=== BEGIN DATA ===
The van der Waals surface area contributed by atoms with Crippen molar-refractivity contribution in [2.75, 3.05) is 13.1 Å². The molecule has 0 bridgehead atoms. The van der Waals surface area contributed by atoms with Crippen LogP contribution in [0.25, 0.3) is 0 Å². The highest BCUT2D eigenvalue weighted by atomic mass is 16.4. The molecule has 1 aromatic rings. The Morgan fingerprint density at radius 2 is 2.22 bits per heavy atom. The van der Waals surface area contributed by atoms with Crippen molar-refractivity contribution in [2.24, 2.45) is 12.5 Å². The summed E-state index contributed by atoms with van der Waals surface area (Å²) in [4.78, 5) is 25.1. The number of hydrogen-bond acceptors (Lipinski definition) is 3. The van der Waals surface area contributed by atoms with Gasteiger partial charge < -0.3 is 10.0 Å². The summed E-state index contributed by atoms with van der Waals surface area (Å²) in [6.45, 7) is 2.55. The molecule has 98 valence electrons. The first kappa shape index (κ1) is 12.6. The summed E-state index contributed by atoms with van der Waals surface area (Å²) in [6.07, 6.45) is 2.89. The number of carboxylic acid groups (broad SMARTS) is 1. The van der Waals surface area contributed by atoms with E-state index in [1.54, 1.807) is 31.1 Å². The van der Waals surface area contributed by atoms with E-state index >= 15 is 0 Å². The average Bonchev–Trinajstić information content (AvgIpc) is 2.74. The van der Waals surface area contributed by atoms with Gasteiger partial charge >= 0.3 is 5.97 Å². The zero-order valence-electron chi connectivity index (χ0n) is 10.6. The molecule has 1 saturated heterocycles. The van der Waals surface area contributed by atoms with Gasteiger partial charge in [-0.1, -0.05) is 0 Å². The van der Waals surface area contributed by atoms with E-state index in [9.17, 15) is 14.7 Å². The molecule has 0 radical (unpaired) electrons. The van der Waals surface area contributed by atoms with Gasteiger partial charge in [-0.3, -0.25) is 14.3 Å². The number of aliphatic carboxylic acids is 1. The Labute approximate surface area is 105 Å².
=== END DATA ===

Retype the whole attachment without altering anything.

The van der Waals surface area contributed by atoms with Crippen molar-refractivity contribution in [2.75, 3.05) is 13.1 Å². The molecule has 0 bridgehead atoms. The van der Waals surface area contributed by atoms with Crippen LogP contribution in [0.25, 0.3) is 0 Å². The highest BCUT2D eigenvalue weighted by atomic mass is 16.4. The molecule has 1 aromatic rings. The Morgan fingerprint density at radius 2 is 2.22 bits per heavy atom. The van der Waals surface area contributed by atoms with Crippen molar-refractivity contribution in [2.24, 2.45) is 12.5 Å². The summed E-state index contributed by atoms with van der Waals surface area (Å²) in [4.78, 5) is 25.1. The number of hydrogen-bond acceptors (Lipinski definition) is 3. The van der Waals surface area contributed by atoms with Gasteiger partial charge < -0.3 is 10.0 Å². The summed E-state index contributed by atoms with van der Waals surface area (Å²) in [6.45, 7) is 2.55. The molecule has 98 valence electrons. The first kappa shape index (κ1) is 12.6. The summed E-state index contributed by atoms with van der Waals surface area (Å²) in [6.07, 6.45) is 2.89. The number of carboxylic acid groups (broad SMARTS) is 1. The van der Waals surface area contributed by atoms with E-state index in [1.54, 1.807) is 31.1 Å². The van der Waals surface area contributed by atoms with E-state index >= 15 is 0 Å². The average Bonchev–Trinajstić information content (AvgIpc) is 2.74. The van der Waals surface area contributed by atoms with Gasteiger partial charge >= 0.3 is 5.97 Å². The zero-order valence-electron chi connectivity index (χ0n) is 10.6. The molecule has 1 saturated heterocycles. The van der Waals surface area contributed by atoms with Gasteiger partial charge in [-0.1, -0.05) is 0 Å². The van der Waals surface area contributed by atoms with E-state index in [9.17, 15) is 14.7 Å². The molecule has 0 radical (unpaired) electrons. The van der Waals surface area contributed by atoms with Gasteiger partial charge in [-0.3, -0.25) is 14.3 Å². The number of aliphatic carboxylic acids is 1. The Labute approximate surface area is 105 Å².